Sharpening His Focus

Aspiring photojournalist Shintaro Tay (CS’22) shares about his love for photojournalism and how WKWSCI has helped further hone his skills.

An aspiring photojournalist, Tay finds joy in telling stories through photos. PHOTO: NIGEL CHAN

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Shintaro Tay (CS’22), a second-year undergraduate from the Wee Kim Wee School of Communication and Information, fondly remembers the day he received his first camera phone when he was 10. As a child, he had always been drawn to the photos found in National Geographic magazines and photo books related to Singapore’s heritage from second-hand bookstores at Bras Basah Complex.

“There are a lot of photo stories in these magazines. I loved it because it was like collecting pieces of the world,” said Tay. Fond of black and white photography in photo books, he felt that it was able to showcase the emotions and soul of people compared to coloured photos.

Today, Tay has had experience working as a photojournalist for various local news outlets such as The New Paper and The Straits Times.

With Tay’s interest largely centred on documentary photojournalism, his online portfolio comprises mostly of human interest and cultural photography such as capturing the shop owners of the former Sungei Road flea market. At present, he is a recipient of the Howe Yoon Chong PSA Scholarship.

 

His First Prized Possession

In secondary school, Tay competed against other St Andrew’s students from primary school to junior college levels in a photography competition. He attained the top prize for two consecutive years. He was awarded his first ever DSLR camera and lens as a prize in 2010.

With the camera, he was able to further pursue his interest in photography.

“I always found it motivating to go out there and find places or people to take photos of. I became very interested in storytelling through pictures for keepsake purposes,” said Tay.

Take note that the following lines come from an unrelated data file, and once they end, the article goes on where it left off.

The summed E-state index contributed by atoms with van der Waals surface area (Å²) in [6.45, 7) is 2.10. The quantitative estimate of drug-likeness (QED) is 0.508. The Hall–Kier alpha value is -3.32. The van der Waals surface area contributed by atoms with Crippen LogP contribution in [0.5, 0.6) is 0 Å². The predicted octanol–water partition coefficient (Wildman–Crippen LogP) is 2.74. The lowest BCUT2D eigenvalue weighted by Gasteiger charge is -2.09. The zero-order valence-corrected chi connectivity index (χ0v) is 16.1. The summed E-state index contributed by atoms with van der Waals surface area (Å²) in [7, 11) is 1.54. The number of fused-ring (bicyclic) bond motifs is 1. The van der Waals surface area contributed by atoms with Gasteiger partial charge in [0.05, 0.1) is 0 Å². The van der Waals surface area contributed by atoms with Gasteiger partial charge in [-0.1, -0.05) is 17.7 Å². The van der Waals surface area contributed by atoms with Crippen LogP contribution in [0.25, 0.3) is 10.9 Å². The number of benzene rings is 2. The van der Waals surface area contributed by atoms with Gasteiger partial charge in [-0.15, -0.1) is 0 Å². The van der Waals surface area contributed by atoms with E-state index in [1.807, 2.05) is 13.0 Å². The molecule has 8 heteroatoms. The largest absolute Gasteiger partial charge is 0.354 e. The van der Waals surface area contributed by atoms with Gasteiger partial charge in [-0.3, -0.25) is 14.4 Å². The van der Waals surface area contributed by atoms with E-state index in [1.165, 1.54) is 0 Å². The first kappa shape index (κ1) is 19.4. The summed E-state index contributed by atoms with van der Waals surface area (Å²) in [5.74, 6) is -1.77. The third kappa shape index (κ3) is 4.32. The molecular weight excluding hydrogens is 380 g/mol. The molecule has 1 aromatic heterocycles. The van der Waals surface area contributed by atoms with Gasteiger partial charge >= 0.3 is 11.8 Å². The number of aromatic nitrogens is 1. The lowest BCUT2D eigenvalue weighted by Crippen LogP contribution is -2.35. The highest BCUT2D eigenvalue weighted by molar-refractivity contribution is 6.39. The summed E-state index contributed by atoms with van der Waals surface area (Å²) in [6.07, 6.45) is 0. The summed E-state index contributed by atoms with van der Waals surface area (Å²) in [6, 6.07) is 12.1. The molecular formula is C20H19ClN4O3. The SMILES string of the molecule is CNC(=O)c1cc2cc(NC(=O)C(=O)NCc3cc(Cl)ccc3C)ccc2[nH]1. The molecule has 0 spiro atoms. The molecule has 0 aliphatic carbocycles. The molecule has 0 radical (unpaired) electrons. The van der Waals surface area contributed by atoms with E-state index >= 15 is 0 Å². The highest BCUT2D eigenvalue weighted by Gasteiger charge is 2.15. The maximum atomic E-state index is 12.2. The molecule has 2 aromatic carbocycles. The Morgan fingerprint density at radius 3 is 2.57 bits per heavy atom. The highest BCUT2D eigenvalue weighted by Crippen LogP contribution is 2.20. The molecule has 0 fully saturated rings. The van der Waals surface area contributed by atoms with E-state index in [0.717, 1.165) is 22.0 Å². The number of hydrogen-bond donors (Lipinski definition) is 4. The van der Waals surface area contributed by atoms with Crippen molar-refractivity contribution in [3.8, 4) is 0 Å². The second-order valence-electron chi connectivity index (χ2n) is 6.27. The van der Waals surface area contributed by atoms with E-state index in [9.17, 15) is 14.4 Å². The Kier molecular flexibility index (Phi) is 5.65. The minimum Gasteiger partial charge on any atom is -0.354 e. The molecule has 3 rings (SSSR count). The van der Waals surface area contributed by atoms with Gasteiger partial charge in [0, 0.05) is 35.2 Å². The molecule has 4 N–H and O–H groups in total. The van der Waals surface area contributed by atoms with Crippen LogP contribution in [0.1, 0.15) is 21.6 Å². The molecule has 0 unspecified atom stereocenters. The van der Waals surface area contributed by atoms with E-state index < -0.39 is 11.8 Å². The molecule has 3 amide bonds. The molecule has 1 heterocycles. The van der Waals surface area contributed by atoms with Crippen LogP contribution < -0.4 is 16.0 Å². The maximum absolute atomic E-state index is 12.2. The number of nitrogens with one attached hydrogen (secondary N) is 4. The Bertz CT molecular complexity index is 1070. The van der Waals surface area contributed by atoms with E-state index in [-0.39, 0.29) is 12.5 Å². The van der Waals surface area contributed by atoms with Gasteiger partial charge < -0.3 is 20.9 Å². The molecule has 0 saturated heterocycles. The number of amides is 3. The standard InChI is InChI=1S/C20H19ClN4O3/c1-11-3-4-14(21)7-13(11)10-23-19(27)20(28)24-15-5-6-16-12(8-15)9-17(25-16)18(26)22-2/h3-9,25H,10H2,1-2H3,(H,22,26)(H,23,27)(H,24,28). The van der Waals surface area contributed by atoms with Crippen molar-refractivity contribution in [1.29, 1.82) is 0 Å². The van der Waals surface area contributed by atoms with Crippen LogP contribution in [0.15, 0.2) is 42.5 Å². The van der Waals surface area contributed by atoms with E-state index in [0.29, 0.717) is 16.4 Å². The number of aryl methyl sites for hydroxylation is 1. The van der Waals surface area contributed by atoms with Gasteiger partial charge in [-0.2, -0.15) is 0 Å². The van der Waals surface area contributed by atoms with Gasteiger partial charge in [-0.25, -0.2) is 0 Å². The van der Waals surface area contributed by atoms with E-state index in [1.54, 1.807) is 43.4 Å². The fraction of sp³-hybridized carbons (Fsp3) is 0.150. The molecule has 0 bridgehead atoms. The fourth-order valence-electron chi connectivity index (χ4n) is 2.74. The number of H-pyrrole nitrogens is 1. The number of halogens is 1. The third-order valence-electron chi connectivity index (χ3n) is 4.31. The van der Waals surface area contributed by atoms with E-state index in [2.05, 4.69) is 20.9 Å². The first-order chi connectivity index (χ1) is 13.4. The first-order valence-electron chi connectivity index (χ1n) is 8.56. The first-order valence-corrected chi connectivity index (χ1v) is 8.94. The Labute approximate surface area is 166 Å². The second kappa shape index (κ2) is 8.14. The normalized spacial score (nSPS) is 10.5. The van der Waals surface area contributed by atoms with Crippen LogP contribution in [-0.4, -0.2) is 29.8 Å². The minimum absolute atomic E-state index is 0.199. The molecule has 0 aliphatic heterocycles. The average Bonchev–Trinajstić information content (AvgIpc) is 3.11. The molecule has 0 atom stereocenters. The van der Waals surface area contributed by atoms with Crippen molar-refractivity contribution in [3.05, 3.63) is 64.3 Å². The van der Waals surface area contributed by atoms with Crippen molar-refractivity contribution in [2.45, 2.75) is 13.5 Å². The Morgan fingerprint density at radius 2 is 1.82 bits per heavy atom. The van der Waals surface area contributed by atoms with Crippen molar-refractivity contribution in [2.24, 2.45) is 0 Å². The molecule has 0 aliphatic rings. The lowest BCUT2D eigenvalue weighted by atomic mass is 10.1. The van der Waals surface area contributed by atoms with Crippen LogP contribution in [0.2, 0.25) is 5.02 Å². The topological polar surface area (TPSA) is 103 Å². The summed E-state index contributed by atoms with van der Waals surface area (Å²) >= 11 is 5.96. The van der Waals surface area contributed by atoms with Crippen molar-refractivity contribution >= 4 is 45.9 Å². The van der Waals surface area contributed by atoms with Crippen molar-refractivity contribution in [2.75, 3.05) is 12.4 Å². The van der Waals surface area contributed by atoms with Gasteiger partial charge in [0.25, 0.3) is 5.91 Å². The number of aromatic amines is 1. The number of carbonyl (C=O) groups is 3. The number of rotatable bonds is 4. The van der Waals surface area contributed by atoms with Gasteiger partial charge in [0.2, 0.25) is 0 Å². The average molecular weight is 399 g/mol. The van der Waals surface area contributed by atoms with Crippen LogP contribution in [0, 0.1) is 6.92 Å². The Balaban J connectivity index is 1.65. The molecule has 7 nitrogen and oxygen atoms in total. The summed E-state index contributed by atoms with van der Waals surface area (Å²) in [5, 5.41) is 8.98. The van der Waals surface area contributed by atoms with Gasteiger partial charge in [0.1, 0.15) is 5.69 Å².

Kickstarting His Journey In Photojournalism

His first formal encounter with photojournalism began in Ngee Ann Polytechnic, where he attained a Mass Communication Diploma. Deciding to develop his interest in photography to something more serious, Tay took up modules that involved photography.

Apart from photography, Tay also directed a documentary titled “Saving Sungei” in 2016 that was premiered at the Sheffield Doc/Fest, the third largest documentary festival in the world.

“Polytechnic was a starting point for me as it was very technical and I learnt many photography and editing skills,” shared Tay.

“Being inexperienced then, I could not identify if it was appropriate for me to take a photo during that moment when his wife was grieving.”

SHINTARO TAY (CS'22), PHOTOJOURNALIST STRINGER WITH THE STRAITS TIMES, YEAR TWO UNDERGRADUATE AT WKWSCI

Tay’s six-month internship at The New Paper in 2015 provided a memorable experience as he was given the full professional job-scope of a photojournalist. He was required to cover a wide variety of assignments that he considered “dynamic’ as it ranged from crime, entertainment to public events.

During his six-month internship, Tay made a mark for himself as a student photojournalist. He clinched an SPH News Picture of the Month award for his photos of the murder case of a 76-year-old man found dead in a blood spattered Yishun flat in November 2015.

Recalling the experience, Tay said he faced a dilemma when he arrived at the crime scene.

“Being inexperienced then, I could not identify if it was appropriate for me to take a photo during that moment when his wife was grieving.”